Candy Crowley, a CNN anchor, interviewed former President George W. Bush recently. The interview was broadcast on November 14, 2010 and coincides with the release of President Bush’s recently published memoir, “Decision Points.”
The interview was conducted in two segments: One with President Bush and his brother Jeb; the other with President Bush alone. The tone of the two segments is decidedly different. The segment with the two brothers is playful and upbeat. The segment with the President alone is somber and confrontational.
Ms. Crowley perfectly captures the desire for vengeance within the political forces still arrayed against the former President. She asked him about “taking his eye off the ball” and failing to properly pursue the fight in Afghanistan. She asked why no Republican was held accountable for Abu Ghraib and why Republicans were not punished for failing to find significant weapons of mass destruction in Iraq.
She finished by asking President Bush how he could still sleep at night.
OK, I may be overstating the exact content of Ms. Crowley’s questioning. Like Keith Olbermann, she is sophisticated in her approach, and delivers careful impressions with her words.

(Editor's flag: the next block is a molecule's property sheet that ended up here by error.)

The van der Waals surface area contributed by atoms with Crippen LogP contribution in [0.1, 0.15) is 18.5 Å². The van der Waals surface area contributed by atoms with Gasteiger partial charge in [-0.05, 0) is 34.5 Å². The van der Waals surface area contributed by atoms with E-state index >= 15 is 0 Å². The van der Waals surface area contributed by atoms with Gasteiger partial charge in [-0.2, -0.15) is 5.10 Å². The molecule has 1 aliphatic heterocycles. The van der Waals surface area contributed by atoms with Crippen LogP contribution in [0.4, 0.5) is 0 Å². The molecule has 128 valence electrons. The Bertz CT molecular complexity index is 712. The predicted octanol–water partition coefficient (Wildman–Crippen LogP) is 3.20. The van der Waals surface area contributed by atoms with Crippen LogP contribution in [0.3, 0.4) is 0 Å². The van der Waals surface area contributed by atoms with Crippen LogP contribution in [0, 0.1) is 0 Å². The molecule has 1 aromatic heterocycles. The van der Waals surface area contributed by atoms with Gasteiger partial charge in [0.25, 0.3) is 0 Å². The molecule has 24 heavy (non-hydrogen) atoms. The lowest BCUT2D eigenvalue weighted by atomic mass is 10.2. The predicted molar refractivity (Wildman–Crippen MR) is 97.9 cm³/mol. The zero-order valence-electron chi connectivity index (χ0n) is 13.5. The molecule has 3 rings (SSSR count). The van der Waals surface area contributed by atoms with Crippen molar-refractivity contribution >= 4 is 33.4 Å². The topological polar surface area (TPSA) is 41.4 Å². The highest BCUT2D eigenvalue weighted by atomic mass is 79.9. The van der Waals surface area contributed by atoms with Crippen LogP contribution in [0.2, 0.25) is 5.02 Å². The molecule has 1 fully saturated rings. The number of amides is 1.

Ms. Crowley used the devise of “The Banning Letter” to represent the pain felt by those who have lost loved ones in combat. It is akin to our modern-day Cindy Sheehan story. Mr. Banning had lost a son in the Korean War, and he sent a letter to President Truman in which he returned his son’s Purple Heart and wished that President Truman’s daughter could meet the same fate as his son.
The letter is tough, but it dramatically represents a parent’s anguish. Ms. Crowley’s question was similarly harsh. She asked, “I’m interested in how those who are so angry, and we understand their anger, how these affected you.”
She aligns herself with those whose anger she understands, and registers an accusatory tone. We can read the transcript to see her actual words, but what we hear is, “You b&*%*#d! How can you still sleep at night?”
Our anti-Republican culture approves.
Return to Top
Return to Bottom